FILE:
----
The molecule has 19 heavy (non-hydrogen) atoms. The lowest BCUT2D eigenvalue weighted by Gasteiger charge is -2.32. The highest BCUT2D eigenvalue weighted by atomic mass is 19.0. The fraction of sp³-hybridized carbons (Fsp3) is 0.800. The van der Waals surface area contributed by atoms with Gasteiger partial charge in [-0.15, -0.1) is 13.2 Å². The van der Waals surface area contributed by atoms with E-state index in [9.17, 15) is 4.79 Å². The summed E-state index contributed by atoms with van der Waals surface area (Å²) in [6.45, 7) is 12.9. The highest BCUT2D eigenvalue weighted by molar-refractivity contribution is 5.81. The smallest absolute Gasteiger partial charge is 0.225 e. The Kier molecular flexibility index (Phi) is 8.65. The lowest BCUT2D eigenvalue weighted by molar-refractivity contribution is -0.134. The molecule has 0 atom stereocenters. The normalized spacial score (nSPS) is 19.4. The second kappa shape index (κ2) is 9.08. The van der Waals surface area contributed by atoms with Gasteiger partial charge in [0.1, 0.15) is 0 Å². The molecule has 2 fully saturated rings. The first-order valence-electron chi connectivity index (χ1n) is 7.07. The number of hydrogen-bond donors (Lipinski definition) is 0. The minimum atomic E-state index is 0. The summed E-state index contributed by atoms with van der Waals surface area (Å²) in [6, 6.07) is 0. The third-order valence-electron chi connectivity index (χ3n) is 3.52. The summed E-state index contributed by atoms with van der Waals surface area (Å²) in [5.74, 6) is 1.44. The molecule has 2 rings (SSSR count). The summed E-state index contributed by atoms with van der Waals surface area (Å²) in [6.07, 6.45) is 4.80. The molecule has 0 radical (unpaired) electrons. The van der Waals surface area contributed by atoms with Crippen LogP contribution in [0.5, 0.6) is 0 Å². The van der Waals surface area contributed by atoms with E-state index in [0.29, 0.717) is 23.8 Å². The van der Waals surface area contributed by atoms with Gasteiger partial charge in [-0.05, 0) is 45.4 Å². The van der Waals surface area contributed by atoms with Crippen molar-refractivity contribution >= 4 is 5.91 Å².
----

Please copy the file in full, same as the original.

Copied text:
The molecule has 19 heavy (non-hydrogen) atoms. The lowest BCUT2D eigenvalue weighted by Gasteiger charge is -2.32. The highest BCUT2D eigenvalue weighted by atomic mass is 19.0. The fraction of sp³-hybridized carbons (Fsp3) is 0.800. The van der Waals surface area contributed by atoms with Gasteiger partial charge in [-0.15, -0.1) is 13.2 Å². The van der Waals surface area contributed by atoms with E-state index in [9.17, 15) is 4.79 Å². The summed E-state index contributed by atoms with van der Waals surface area (Å²) in [6.45, 7) is 12.9. The highest BCUT2D eigenvalue weighted by molar-refractivity contribution is 5.81. The smallest absolute Gasteiger partial charge is 0.225 e. The Kier molecular flexibility index (Phi) is 8.65. The lowest BCUT2D eigenvalue weighted by molar-refractivity contribution is -0.134. The molecule has 0 atom stereocenters. The normalized spacial score (nSPS) is 19.4. The second kappa shape index (κ2) is 9.08. The van der Waals surface area contributed by atoms with Gasteiger partial charge in [0.1, 0.15) is 0 Å². The molecule has 2 fully saturated rings. The first-order valence-electron chi connectivity index (χ1n) is 7.07. The number of hydrogen-bond donors (Lipinski definition) is 0. The minimum atomic E-state index is 0. The summed E-state index contributed by atoms with van der Waals surface area (Å²) in [6, 6.07) is 0. The third-order valence-electron chi connectivity index (χ3n) is 3.52. The summed E-state index contributed by atoms with van der Waals surface area (Å²) in [5.74, 6) is 1.44. The molecule has 2 rings (SSSR count). The summed E-state index contributed by atoms with van der Waals surface area (Å²) in [6.07, 6.45) is 4.80. The molecule has 0 radical (unpaired) electrons. The van der Waals surface area contributed by atoms with Crippen LogP contribution in [0.5, 0.6) is 0 Å². The van der Waals surface area contributed by atoms with E-state index in [0.29, 0.717) is 23.8 Å². The van der Waals surface area contributed by atoms with Gasteiger partial charge in [-0.05, 0) is 45.4 Å². The van der Waals surface area contributed by atoms with Crippen molar-refractivity contribution >= 4 is 5.91 Å².